Working on not making such assumptions is tough, because our mind wants to do it.  A quick glance at the coverage of the Occupy Wall Street events makes clear how many assumptions get made, even in the “objective” press, based on appearance and specific behaviors.  Even when we know better and we really try not to make assumptions, it’s not easy (I do it, and I even teach whole sections of classes about it).  But, if we can go beyond it, we open up the opportunity to better communication with those around us, a deeper understanding of the diversity of experience, and an easier time achieving peaceful community (of all scales) relationships.  And, what is wrong with that?  So, the next time you see a bald, sort of thin, tattooed vegan, a bearded young man with piercings, or a young, conservatively-dressed mom of 5, set aside your assumptions and get to know that person.  You might be surprised.

 

About Lorin Arnold

I'm a university professor, not-that-kind-of-doctor, family and gender communication scholar, spouse, vegan (not a real fur), and mother of six.  I'm a little goofy and a little serious, organized and kind of a mess. In my "spare" time, I teach yin and vinyasa yoga and write The VeganAsana - a blog about yoga and green eating/cooking.  I consider the blog, and my work with elephant journal my little effort to ponder yoga and veganism, and how they intersect, in a way that helps me develop understandings of self, provides information for others, and allows me to rock my creative smarty pants.

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5 Responses to “No Cult, No Anorexia, No Cancer – What did you assume?”

  1. __MikeG__ says:

    Love this and your others posts. I'm becoming a fan and I'm looking forward to your next submission.

  2. sordog1 says:

    I am 10 years older and naturally bald but also almost totally vegan. I get the same violent reactions to my long green smoothie fast. Who knew eating fresh produce and spurning the canned, fried, processed, boxed, manufactured, industrial crap was an outrageous idea? It wasn't outrageous when grandma said "eat your vegetables, dear!" It is a great joy to start from scratch and experience something and see it for myself. Thanks for your article prompting me to consider whether I actually start from scratch and experience people without labels!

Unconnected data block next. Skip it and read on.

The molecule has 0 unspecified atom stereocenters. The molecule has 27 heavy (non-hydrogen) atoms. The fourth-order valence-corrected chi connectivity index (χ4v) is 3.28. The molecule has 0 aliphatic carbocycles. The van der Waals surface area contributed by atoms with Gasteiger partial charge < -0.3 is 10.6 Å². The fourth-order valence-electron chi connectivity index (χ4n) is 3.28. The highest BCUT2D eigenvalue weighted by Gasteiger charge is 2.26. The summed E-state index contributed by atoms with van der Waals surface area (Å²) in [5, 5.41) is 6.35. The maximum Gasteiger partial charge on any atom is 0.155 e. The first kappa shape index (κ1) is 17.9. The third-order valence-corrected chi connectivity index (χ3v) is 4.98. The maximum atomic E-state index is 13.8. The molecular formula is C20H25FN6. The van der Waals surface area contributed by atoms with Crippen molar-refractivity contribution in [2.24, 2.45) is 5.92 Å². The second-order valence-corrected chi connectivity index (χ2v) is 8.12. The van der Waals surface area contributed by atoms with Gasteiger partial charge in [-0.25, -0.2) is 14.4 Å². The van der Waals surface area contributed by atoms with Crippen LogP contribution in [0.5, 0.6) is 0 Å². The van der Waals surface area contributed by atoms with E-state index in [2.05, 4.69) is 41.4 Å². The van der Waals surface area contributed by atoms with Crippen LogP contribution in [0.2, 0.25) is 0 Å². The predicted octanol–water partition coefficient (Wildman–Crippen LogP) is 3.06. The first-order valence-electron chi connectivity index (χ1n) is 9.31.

Shiva

  3. guest says:

    I disagree that assumptions are dangerous as Lemony Snicket says. It's natural, it's human. But acting on those assumptions without taking into account that they may be wrong is dangerous. Thank you for the article! (I don't assume "conservative" when I see 6 children, my only thought is "7 billion miracles are enough". I consider that many children irrresponsible. and yet, the result is that I won't have that many children)

  4. Lorin says:

    Hi, Guest! I tried to make that point about natural humanity of making some assumptions, but how it can go awry. We do all do it. It's just how it plays out that can be an issue. As a good example, some people will assume that having six children means that an individual is of a certain political view, or religion. You seem to assume that if someone has six children, all of those children must be biological. Based on those assumptions, other conclusions are reached (i.e. about other beliefs or stances, or about being irresponsible), and the problem compounds itself. While I wouldn't consider Lemony Snicket an expert on human nature (that quote was as much for a little levity as anything), I think assumptions certainly *can* be dangerous, depending on how they impact our interactions with others.